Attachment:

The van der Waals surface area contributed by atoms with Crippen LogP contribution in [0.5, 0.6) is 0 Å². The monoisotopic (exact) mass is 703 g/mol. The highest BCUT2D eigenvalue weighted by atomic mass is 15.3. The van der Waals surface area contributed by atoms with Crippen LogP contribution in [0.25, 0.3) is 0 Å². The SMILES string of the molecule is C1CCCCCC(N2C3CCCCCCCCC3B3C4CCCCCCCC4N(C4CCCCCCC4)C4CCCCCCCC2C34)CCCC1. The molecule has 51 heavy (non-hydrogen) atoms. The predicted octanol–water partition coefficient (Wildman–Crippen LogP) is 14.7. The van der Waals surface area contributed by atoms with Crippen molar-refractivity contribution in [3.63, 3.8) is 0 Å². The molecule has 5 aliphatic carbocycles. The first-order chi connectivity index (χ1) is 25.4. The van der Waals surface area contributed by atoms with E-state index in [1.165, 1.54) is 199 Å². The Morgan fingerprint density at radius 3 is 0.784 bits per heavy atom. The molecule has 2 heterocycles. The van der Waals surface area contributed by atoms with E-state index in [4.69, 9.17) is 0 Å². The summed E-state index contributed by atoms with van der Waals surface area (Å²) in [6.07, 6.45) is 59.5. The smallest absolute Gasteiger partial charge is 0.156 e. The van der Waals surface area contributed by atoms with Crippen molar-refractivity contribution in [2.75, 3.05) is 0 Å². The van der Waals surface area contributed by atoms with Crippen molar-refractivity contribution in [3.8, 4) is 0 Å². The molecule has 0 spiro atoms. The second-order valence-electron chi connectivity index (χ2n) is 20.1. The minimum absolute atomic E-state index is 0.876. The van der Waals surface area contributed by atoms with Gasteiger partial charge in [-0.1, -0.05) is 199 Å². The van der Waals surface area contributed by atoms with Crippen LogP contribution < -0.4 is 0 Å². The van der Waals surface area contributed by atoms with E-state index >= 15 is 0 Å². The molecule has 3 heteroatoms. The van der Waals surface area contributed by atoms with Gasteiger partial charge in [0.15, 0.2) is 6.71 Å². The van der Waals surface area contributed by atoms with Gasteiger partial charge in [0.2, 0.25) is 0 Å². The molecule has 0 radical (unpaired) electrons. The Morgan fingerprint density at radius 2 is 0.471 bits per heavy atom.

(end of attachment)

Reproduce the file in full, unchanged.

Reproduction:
The van der Waals surface area contributed by atoms with Crippen LogP contribution in [0.5, 0.6) is 0 Å². The monoisotopic (exact) mass is 703 g/mol. The highest BCUT2D eigenvalue weighted by atomic mass is 15.3. The van der Waals surface area contributed by atoms with Crippen LogP contribution in [0.25, 0.3) is 0 Å². The SMILES string of the molecule is C1CCCCCC(N2C3CCCCCCCCC3B3C4CCCCCCCC4N(C4CCCCCCC4)C4CCCCCCCC2C34)CCCC1. The molecule has 51 heavy (non-hydrogen) atoms. The predicted octanol–water partition coefficient (Wildman–Crippen LogP) is 14.7. The van der Waals surface area contributed by atoms with Crippen molar-refractivity contribution in [3.63, 3.8) is 0 Å². The molecule has 5 aliphatic carbocycles. The first-order chi connectivity index (χ1) is 25.4. The van der Waals surface area contributed by atoms with E-state index in [1.165, 1.54) is 199 Å². The Morgan fingerprint density at radius 3 is 0.784 bits per heavy atom. The molecule has 2 heterocycles. The van der Waals surface area contributed by atoms with E-state index in [4.69, 9.17) is 0 Å². The summed E-state index contributed by atoms with van der Waals surface area (Å²) in [6.07, 6.45) is 59.5. The smallest absolute Gasteiger partial charge is 0.156 e. The van der Waals surface area contributed by atoms with Crippen molar-refractivity contribution in [2.75, 3.05) is 0 Å². The van der Waals surface area contributed by atoms with Crippen molar-refractivity contribution in [3.8, 4) is 0 Å². The molecule has 0 spiro atoms. The second-order valence-electron chi connectivity index (χ2n) is 20.1. The minimum absolute atomic E-state index is 0.876. The van der Waals surface area contributed by atoms with Gasteiger partial charge in [-0.1, -0.05) is 199 Å². The van der Waals surface area contributed by atoms with Crippen LogP contribution < -0.4 is 0 Å². The van der Waals surface area contributed by atoms with E-state index >= 15 is 0 Å². The molecule has 3 heteroatoms. The van der Waals surface area contributed by atoms with Gasteiger partial charge in [0.15, 0.2) is 6.71 Å². The van der Waals surface area contributed by atoms with Gasteiger partial charge in [0.2, 0.25) is 0 Å². The molecule has 0 radical (unpaired) electrons. The Morgan fingerprint density at radius 2 is 0.471 bits per heavy atom.